A plague has precipitously spread across the globe. Philadelphia, Newark, Washington: Each city’s populace victim to the bites of ravenous zombies. U.N. reports indicate mayhem has also reached other cities and continents; the blight is spreading quickly. So who would you want at the helm, desperately searching for a healing agent? Well it’s obvious, Brad Pitt.
World War Z takes a calculable, routine zombie script (take your pick from any of the “Dead” movies) and molds it with a thriller where a protagonist has to laboriously unearth a fixture to a global catastrophe (think “Contagion”) to create a must-see summer blockbuster. There’s so much noise; so many on-edge, pressure-packed moments, viewers are left no choice but to search theater doors for a lingering zombie. Director Marc Forster brings his viewership right into the mix. In 3D, zombies are falling straight from their body chain-gangs and are headed right for you. Meanwhile, the volume, engaged acting and pleasurable script leaves us wishing the 116-minute runtime didn’t fly by so quickly.
The script, loosely based off of a novel of the same name, centers around rugged former UN employee, Gerry Lane (Brad Pitt, “Killing them Softly”), as he attempts to mingle back into civilian life. Ah, but how plans don’t always work out as planned. Driving through Philadelphia with his wife Karin (Mireille Enos, “Gangster Squad”) and daughters (Abigail Hargrove and Sterling Jerins), uneasiness spreads as a routine traffic slowdown turns into a zombie feeding frenzy. Barely escaping with their lives, the Lanes exit the city in a confiscated RV and roll into Newark, which is dealing with similar circumstances.
Membership has its privileges; Gerry’s former standing with the U.N. allows for a high-priority extraction of him and his family, arranged by the Deputy Secretary General of the U.N., Thierry (Fana Mokoena, “Machine Gun Preacher”). Hundreds of miles off the coast of New York City, a battleship has become the world’s command center, with everyone on board being purely essential personnel. Reluctantly, Gerry takes a mission to accompany virologist Dr. Fassbach (Elyes Gabel, “Welcome to the Punch”) to Camp Humphreys, South Korea to recover a week-old memo that mentioned an encounter with “zombies.”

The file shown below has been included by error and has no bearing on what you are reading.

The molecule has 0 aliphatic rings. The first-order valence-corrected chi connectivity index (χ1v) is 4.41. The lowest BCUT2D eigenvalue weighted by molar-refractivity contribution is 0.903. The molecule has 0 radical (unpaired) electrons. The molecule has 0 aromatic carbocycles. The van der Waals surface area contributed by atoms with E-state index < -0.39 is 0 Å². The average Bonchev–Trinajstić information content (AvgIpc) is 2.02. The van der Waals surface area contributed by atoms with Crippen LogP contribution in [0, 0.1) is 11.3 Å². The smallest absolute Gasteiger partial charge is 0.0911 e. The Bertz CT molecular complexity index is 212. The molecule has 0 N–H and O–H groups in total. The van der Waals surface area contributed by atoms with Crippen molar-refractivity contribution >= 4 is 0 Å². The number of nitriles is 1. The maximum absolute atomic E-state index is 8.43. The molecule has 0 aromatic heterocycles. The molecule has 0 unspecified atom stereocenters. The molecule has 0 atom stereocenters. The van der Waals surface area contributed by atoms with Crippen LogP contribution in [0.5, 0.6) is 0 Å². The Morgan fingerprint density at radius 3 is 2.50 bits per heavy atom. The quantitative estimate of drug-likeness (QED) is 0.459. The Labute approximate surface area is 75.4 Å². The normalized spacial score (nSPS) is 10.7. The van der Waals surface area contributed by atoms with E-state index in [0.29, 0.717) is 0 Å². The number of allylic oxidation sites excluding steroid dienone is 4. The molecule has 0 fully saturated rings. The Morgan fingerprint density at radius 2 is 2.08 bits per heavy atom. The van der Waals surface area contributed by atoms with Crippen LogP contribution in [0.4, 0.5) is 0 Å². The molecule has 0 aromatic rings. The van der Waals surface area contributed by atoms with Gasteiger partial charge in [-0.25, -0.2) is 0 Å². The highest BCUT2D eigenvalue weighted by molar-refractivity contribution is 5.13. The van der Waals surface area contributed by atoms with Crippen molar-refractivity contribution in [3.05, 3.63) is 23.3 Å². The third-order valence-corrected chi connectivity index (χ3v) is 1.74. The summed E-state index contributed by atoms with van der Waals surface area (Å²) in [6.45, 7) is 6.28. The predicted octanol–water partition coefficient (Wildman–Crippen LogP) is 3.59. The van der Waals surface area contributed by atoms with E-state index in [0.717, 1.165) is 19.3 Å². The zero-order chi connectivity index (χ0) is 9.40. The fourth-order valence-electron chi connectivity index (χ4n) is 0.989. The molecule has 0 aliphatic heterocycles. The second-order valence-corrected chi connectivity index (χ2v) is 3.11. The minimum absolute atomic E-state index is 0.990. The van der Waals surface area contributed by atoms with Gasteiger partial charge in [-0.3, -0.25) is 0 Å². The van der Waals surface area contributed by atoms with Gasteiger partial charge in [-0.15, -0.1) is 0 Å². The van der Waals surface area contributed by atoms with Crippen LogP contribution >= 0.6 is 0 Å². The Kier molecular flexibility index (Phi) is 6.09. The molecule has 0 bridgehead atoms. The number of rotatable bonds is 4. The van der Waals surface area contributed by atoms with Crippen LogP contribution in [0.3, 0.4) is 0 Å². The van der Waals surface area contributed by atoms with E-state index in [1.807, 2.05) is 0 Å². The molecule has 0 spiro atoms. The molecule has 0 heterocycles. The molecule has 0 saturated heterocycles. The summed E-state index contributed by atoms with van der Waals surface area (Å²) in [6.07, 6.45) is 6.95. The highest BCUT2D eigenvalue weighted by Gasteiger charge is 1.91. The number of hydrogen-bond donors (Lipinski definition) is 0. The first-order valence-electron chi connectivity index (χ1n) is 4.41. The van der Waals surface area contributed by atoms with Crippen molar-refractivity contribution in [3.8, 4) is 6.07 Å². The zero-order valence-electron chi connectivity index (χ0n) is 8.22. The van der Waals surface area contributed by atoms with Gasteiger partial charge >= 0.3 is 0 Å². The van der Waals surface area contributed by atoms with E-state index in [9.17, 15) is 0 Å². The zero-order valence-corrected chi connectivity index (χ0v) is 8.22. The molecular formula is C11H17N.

Even the well-armed military couldn’t hold back the hordes of undead (they’re awfully fast and behave as a single unit) though, so Lane and team high-tail it to Israel as it’s hinted that they may have found an answer there. Will Lane be able to find an antidote to the virus or pathogen that is spreading, as he engages on his global goose-chase? Will he be able to reunite with his family as they’ve been deemed “non-essential” aboard the U.N. ship (because you know it’s all about maintaining the family unit)?
Throughout World War Z, Pitt does not get a chance to exemplify his acting skills, per se, but for an action-packed, pressure-cooker type film, he was the right man for the job. With a look of a brutish savior, he effectively captures the film’s edgy persona. The direction too, is quite noteworthy. There’s not a second that elapses where it seems a scene is misplaced or the actors aren’t fully engaged (a scene aboard a Belarus Airline plane is quite memorable). But the most praise, however, goes to cinematographer Ben Seresin and the visual effects teams, who helped to successfully create the most enticing zombie films in years. Their zombies look frighteningly genuine and the landscape is eerily effective.
This brings about a catharsis of sorts. I, for one, was hoping the zombie apocalypse movie had all but run its course, but World War Z has shown there is still exciting life to breathe into the undead. Oh, and on another note, I’m also okay with Brad Pitt shouldering the load to ensure humanity’s survival.